Watching “Puzzle” gives you a sentimental and emotional feeling. It’s given a main heroine who feels unhappy and wants to better herself; and Kelly MacDonald plays her with a certain kind of tenderness and guts that makes you feel good.
An American remake of the Argentine film “Rompecanezas,” director Mark Turtletaub (producer of “Little Miss Sunshine”) and screenplay writers Oren Moverman (“Love and Mercy”) and Polly Mann give the movie choices that affect the characters. I can’t really promise you a happy ending, depending on how you view the movie, but I can promise you you’ll pick up the pieces. You’ll see what I mean in a sec.
MacDonald stars as Agnes, a Catholic mother with a mechanic husband named Louie (David Denman) and two boys: Ziggy (Bubba Weiler) and Gabe (Austin Abrams). Her role is the housewife who cooks meals, attends weekly Church meetings, and keeps her family in check.
For her birthday, she receives an iPhone, which she calls her emergency phone, and a thousand piece puzzle set, which she completes in no time. Eager to expand her horizons, she travels to New York to find herself some more puzzles, and unexpectedly, a flyer about a new puzzle partner. The man she finds is Robert (Irrfan Khan), a famous inventor, and on Monday’s and Wednesday’s, they becomes closer to both the pieces and each other. Ultimately, it becomes a problem for her, as she has to rush home to cook dinner. But on the other hand, she does become more assertive with her family, especially when face some dramatic issues.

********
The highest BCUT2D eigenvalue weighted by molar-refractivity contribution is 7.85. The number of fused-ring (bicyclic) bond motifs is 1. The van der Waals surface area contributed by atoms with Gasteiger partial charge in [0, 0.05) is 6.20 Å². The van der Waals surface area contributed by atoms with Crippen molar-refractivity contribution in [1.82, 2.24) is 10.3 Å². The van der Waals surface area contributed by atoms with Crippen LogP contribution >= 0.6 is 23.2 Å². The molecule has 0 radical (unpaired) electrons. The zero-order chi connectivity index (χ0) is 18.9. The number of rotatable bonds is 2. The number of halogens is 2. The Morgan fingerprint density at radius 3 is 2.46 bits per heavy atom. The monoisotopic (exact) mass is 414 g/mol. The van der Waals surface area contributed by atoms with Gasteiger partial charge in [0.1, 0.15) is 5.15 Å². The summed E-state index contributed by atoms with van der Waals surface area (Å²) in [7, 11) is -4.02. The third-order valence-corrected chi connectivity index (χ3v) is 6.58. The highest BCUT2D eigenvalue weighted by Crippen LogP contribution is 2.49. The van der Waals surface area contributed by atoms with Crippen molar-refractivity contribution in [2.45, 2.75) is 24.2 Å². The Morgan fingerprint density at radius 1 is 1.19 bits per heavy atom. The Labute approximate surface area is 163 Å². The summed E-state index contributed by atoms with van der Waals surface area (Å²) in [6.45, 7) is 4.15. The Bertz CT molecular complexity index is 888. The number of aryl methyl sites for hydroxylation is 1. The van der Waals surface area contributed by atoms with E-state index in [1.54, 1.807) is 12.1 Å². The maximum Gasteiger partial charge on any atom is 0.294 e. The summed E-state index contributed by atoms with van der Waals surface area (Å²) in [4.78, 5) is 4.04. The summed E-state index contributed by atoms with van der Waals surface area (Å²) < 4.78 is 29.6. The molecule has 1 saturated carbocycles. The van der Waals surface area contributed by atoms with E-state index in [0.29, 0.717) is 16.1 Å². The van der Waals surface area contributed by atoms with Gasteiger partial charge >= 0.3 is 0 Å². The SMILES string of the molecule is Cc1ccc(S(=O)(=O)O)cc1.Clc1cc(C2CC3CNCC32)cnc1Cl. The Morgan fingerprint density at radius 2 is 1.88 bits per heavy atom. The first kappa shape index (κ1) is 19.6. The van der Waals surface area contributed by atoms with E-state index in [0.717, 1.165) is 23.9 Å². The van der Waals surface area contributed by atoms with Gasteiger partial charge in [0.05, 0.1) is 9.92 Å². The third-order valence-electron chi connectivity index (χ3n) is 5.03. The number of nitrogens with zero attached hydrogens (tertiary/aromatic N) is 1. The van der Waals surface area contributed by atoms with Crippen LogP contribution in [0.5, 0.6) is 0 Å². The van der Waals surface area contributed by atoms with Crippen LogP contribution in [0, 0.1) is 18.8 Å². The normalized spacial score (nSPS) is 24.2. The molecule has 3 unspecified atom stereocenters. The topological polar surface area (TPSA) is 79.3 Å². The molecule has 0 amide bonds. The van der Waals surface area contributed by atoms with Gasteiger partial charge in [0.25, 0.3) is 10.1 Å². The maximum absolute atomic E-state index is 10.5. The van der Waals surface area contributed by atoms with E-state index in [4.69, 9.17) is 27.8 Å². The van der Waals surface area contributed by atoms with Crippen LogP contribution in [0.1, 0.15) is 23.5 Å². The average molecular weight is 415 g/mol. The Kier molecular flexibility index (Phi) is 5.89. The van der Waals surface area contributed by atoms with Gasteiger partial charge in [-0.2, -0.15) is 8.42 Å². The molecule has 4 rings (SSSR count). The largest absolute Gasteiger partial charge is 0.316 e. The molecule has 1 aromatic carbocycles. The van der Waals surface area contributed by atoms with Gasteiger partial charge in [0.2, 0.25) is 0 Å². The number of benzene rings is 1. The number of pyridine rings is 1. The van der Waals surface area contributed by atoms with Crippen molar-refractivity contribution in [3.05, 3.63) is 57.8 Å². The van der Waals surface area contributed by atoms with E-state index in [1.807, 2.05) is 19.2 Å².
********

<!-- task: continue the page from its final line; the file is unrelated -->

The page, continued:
Louie’s business is failing, so they have to sell their vacation home in order to pay for Gabe’s college fund. Neither Agnes, Louie, and Ziggy went to college, and Ziggy is deemed lazy by his father, especially when he works in his shop, and only works when he tells him to. He’s not lazy; he’s just not good at his job, and so, inspired by both his mother and cooking shows, he’d rather cook. These two characters are more meaningful to me than Gabe, who is often presented as a shadow character. In fact, who needs two sons, when one is plenty?
“Puzzle” has fine performances from MacDonald, Khan, Denman, and Weiler, given the humor and emotions they cram in their characters. It’s a sentimental piece that takes its time to introduce us to the lifestyle and drama, while it chooses its words wisely. The movie jumps around from Agnes and Robert’s two puzzles to the changes her family makes, and I was interested in seeing how they turn out.
Feelings are expressed through tones and facial expressions in certain cases. MacDonald (using her American accent) proved that to me, the minute I met her character. I could already tell she isn’t happy where she’s at, and how she wants things to be better.
Again, there are no guarantees on a happy ending, based on how you view this, but given its heart, it still gets a positive review from me.